The world’s first liquid hydrogen ferry begins operating in Norway

After a period of extensive sea trials one of Norway’s largest ship and ferry operators, Norled has begun operating a ferry service using the first liquid hydrogen powered ship in the world.

The MF Hydra can carry 300 passengers and 80 cars and will operate a triangular route connecting Hjelmeland, Skipavik and Nesvik. 

The Hydra carries 4 tonnes of liquid hydrogen in 80 cubic meter tanks which are located on top of the ferry along with the fuel cell.

Liquid hydrogen has a much higher density than compressed hydrogen and is created by cooling hydrogen gas to below 253°C and then storing it in an insulated tank. Its most common use is as rocket fuel for space travel, indeed Erlend Hovland, Chief Technology Officer of Norled said: ‘There are only two parties in the world that use liquid hydrogen as a fuel. These are Norled with the MF Hydra, and then the space industry using it as fuel for launches. This says something about the giant technology leap now taken for the maritime industry.’

Mr Hovland also explained that they chose liquified hydrogen because ‘it is easier to transport and store than compressed hydrogen.’

Norled have a track record of maritime innovation, having launched a ferry that ran on liquified natural gas in 2000 and in 2015 they introduced MF Ampere, the world’s first electrical ferry with propeller drive – there are now 70 electric ferries in Norway.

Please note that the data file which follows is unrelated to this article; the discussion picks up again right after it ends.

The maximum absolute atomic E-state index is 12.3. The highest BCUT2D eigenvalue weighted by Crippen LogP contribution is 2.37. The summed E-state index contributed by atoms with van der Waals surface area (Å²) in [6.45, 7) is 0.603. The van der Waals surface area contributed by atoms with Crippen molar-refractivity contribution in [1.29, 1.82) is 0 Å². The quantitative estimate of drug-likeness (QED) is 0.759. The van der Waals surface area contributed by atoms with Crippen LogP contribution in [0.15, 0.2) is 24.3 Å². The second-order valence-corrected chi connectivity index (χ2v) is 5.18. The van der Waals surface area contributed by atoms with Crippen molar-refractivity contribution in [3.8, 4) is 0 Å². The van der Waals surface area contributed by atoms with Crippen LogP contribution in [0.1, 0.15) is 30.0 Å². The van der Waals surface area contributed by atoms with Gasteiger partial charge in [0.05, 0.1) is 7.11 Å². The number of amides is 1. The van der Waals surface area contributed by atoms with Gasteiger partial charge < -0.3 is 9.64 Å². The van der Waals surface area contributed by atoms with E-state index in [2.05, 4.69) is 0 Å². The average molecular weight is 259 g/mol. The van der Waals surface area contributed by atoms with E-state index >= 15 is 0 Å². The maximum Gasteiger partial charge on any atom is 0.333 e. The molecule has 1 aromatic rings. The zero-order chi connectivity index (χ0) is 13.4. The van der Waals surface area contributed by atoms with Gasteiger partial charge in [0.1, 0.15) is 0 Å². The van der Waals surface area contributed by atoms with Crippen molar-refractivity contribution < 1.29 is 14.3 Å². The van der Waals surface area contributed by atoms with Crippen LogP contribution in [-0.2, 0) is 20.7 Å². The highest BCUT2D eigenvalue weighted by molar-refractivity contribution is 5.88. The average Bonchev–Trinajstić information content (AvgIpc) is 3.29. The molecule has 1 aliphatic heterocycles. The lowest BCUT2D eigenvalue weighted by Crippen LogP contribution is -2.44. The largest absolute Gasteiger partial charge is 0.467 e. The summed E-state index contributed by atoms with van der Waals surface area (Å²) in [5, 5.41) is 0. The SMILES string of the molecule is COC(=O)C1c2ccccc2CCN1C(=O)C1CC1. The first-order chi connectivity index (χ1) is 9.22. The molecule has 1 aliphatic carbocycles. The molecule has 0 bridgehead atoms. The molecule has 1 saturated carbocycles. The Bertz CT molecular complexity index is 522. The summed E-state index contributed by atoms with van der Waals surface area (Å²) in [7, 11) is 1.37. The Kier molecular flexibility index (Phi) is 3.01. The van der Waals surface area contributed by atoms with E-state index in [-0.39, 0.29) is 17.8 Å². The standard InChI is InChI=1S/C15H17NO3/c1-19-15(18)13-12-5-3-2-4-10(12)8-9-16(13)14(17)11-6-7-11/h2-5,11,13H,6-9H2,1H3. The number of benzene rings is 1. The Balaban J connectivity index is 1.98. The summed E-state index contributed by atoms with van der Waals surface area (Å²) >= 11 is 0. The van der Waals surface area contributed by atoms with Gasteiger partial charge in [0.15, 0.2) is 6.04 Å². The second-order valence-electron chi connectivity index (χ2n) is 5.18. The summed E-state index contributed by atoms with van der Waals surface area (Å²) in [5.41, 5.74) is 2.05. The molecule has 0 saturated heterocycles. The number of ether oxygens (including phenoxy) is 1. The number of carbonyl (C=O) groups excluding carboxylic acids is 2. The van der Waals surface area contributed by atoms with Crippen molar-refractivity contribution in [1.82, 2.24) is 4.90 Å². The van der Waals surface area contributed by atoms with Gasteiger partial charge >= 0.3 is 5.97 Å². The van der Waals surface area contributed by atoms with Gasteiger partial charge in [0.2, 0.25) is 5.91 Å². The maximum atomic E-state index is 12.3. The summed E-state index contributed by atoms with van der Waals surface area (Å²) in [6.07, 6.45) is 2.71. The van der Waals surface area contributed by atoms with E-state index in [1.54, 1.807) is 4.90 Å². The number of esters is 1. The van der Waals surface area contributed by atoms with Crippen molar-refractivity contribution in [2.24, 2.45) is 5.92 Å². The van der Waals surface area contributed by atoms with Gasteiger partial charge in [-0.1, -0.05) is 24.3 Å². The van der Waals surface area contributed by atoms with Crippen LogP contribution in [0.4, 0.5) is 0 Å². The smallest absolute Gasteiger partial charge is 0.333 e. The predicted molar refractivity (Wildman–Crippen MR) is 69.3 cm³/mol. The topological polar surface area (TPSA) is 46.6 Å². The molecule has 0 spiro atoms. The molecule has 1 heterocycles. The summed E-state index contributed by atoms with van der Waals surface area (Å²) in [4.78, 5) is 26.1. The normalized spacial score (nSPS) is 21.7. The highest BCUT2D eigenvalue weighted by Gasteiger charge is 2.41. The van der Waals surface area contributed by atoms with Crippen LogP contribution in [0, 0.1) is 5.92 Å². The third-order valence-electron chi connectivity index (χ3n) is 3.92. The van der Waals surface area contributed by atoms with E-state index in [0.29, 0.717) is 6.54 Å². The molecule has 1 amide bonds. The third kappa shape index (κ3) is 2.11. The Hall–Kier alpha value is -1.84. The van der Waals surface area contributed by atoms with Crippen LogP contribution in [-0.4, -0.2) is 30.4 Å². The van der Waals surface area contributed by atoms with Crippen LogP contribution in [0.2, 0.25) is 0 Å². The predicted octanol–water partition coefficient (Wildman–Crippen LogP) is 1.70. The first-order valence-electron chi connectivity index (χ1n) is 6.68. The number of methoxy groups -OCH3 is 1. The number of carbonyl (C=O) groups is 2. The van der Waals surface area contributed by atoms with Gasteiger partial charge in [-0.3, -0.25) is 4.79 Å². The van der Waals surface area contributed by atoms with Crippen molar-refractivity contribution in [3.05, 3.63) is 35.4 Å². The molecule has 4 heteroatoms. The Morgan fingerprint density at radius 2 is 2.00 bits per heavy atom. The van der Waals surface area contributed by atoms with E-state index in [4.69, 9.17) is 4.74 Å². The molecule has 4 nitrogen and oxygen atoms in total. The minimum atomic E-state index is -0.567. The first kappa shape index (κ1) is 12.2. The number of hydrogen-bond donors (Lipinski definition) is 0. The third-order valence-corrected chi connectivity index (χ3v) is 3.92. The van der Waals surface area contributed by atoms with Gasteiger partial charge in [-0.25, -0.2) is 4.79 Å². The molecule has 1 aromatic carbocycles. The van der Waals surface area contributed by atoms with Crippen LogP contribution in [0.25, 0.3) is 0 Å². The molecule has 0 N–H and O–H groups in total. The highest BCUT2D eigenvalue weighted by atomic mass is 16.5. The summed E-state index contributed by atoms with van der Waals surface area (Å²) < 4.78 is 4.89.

Heidi Wolden, CEO of Norled said: ‘It’s important for us to be at the forefront when it comes to technology development. Investing in innovation, sustainability, and collaboration to develop new solutions is our way of taking social responsibility.’

Norway’s Director General of Shipping and Navigation, Knut Arild Hareide said:’We know that there may be challenges when it comes to putting new technology to use, and it is also good that the Norwegian Maritime Authority has been closely involved in the project from an early stage, like we were when the first battery-operated car ferry was to be put into operation. This is of course a very important project for Norled, but also for Norway as a nation. The fact that we work together, businesses and authorities, to facilitate new technology development will give Norway a competitive advantage and may provide the basis for new jobs, while also making it even more exciting to work in the maritime industry.’



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